Spain's defending champion Alberto Contador and two-time runner-up Andy Schleck of Luxembourg renew their rivalry as the 2011 Tour de France gets underway on Saturday.
AFP - Yellow jersey contender Andy Schleck on Friday stopped short of criticising the crowd which gave reigning Tour de France champion Alberto Contador a hostile welcome to the race.
And the Luxemburger said he would not refuse any help from fans at roadside during his three-week campaign to finally land stage racing's biggest prize.
Contador, who will defend his crown in spite of a ruling which could lead to a doping ban in a month's time, was whistled and jeered by half of a 7000-strong crowd at the team's presentation late Thursday.
Schleck, whose Leopard team were given applause minutes earlier, said Friday: "It wasn't good for the team nor for Alberto but some of the crowd are fans and some are not, that's life.
"It wasn't nice."
Contador, who has won all the Grand Tours including the Giro d'Italia for the second time in May, tested positive for clenbuterol at last year's race.
He has been cleared by the Spanish authorities, but the Court of Arbitration for Sport (CAS) will decide in August whether his claim that the positive test was down to contaminated meat is valid.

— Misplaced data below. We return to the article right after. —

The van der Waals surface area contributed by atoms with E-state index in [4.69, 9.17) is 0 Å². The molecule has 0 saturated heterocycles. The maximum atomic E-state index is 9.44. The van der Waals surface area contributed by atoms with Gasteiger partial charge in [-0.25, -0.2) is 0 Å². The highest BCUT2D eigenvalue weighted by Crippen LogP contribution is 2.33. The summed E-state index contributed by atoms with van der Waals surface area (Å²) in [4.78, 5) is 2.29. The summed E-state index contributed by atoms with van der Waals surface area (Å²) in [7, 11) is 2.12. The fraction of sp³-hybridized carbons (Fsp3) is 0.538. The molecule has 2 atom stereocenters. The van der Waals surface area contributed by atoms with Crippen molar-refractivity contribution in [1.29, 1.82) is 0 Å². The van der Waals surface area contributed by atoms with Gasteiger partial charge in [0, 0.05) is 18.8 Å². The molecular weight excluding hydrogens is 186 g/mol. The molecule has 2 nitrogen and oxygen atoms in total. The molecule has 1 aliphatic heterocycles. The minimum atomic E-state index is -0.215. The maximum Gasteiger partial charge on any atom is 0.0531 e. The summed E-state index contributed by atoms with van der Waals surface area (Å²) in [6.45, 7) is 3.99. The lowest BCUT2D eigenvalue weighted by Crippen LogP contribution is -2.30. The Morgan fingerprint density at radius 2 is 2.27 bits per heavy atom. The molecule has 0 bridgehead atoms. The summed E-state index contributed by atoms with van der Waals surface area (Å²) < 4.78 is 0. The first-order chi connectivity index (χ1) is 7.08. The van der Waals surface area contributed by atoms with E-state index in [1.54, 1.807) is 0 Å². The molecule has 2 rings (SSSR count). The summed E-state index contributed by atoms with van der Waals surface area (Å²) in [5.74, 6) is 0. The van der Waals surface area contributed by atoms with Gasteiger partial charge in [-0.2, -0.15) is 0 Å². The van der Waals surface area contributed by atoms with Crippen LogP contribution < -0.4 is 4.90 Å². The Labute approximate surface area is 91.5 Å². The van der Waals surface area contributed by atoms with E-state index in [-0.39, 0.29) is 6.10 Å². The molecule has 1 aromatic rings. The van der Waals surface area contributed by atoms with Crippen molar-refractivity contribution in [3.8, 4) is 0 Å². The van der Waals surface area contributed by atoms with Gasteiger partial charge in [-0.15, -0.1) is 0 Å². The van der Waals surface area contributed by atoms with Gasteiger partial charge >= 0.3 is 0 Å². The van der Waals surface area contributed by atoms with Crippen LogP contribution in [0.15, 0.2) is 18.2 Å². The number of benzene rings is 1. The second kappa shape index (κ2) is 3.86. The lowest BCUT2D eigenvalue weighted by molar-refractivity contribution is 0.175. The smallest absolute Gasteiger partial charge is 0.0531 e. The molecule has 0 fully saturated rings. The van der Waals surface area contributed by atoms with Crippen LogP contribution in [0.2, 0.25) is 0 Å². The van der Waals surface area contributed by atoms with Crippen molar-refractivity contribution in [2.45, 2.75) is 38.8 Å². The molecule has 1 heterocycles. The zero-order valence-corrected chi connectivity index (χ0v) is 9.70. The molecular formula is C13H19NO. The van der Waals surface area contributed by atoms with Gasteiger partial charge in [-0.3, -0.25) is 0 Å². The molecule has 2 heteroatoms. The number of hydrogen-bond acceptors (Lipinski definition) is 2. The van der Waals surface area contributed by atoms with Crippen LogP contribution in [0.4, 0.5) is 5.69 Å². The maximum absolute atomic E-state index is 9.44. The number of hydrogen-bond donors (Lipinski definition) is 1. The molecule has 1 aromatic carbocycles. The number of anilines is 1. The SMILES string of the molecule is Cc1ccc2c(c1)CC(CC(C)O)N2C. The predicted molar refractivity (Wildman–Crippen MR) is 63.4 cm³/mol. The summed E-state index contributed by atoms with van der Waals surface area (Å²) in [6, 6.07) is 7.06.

The cycling authorities have meanwhile urged fans and competing cyclists to consider Contador as innocent until proven guilty.
Schleck's older brother Frank, who is also competing at the July 2-24 race, echoed those sentiments.
"Alberto is here, that means he has the right to race. You have to respect that," said the Luxemburger, who is considered an outside bet for a place on the podium in Paris.
One of the hottest topics of last year's race was Contador's decision to attack Andy Schleck when the Luxemburger, wearing the yellow jersey, suffered a mechanical problem late in the race.
The Spaniard went on to take the race lead, although Schleck and some fans rounded on Contador who was subsequently booed on the podium.
While Schleck claims that incident is now forgiven, the Luxemburger said he wouldn't say no to some extra support from roadside as he bids to unseat Spain's three-time champion
"Personally, yes I hope to benefit from the public's support but we'll see how the race develops," said Andy.
"It gives you more motivation. I like that, and it's something I can benefit from."
Date created : 2011-07-02